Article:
- Gerhard Botes and Deon Viljoen are two elderly men who serves as a great example of the type of people South Africa needs to make it a much better country
- The two men rode on their bicycles for 2900km all in a bid to raise awareness for Gender Based Violence here in a country where GBV is rife
- The two men have spoken about the journey, the difficulties they faced and how they feel now that they have completed the difficult yet rewarding journey
Gerhard Botes and Deon Viljoen are not names that you shouldn't easily forget. The two elderly man recently undertook a 2900km bicycle journey through the Northern Cape all in the bid of fighting Gender Based Violence which took them an incredible 59 days to do.
While weather conditions such as strong winds, rain and even icy cold days threatened to cut their journey short, Botes and Viljoen used sheer determination to push themselves to the end of the long bike ride.
Words from a very wise man
“It was a milestone to have been able to achieve it at my age, and I am glad I did it. I enjoyed every moment. I hope this campaign beares fruit. The highlight for me was the support and interest from bystanders, asking us what we were doing and why. They were also quite surprised by two elderly men taking on such a big challenge for a cause such as gender-based violence," said Viljoen.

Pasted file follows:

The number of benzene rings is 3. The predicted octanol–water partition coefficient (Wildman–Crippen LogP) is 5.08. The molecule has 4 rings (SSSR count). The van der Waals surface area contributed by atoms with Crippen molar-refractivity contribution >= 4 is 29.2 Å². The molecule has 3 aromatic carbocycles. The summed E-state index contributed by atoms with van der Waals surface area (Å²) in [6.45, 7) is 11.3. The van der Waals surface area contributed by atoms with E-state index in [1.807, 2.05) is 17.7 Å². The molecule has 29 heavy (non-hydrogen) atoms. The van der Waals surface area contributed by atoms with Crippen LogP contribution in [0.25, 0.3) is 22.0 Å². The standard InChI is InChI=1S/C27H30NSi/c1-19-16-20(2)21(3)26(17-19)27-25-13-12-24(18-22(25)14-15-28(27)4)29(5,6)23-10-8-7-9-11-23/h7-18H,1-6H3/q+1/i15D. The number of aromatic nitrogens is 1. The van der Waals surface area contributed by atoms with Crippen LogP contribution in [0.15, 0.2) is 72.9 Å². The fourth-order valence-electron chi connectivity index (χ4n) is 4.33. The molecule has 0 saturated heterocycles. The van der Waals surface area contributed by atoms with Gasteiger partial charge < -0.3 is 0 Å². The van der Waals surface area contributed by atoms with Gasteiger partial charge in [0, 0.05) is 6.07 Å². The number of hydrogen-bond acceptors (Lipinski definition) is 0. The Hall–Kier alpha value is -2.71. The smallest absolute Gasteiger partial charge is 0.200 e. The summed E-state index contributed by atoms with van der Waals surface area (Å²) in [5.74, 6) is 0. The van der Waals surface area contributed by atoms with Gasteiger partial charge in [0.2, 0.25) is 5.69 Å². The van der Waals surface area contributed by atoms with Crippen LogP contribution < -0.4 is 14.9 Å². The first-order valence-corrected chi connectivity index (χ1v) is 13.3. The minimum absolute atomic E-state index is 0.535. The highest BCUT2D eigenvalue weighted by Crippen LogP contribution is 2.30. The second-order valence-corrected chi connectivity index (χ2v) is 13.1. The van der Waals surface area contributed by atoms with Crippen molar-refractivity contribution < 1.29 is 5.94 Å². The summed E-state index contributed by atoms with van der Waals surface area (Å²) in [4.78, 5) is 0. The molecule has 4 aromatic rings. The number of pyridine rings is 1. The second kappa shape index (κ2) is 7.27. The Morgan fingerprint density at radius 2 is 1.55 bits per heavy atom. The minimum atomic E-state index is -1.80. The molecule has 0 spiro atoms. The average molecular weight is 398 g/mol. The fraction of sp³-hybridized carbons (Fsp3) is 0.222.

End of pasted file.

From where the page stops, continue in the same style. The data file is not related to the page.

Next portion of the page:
Not easy but worth it
"Steep, long hills are a challenge on its own, especially with a heavy trailer, but it is nothing that we couldn’t overcome. We kept on reminding ourselves why we were doing this," commented Botes.
Other amazing gestures
Briefly News also reported that, Thubelihle Zooma the founder of Sahiba, a local organisation started by a determined young man who wanted to make a difference in the lives of South African women and children.
According to Zooma, who was also awarded a certificate as a COVID-19 HERO by YoLeaf, he was tired of the fact that so many men were contributing to GBV and violence against children - something that gave rise to women across the world declaring that "men are trash."
Zooma, determined to prove that the same cannot be said about all men, wanted to do something to both empower women and raise their levels of trust and confidence in men again.
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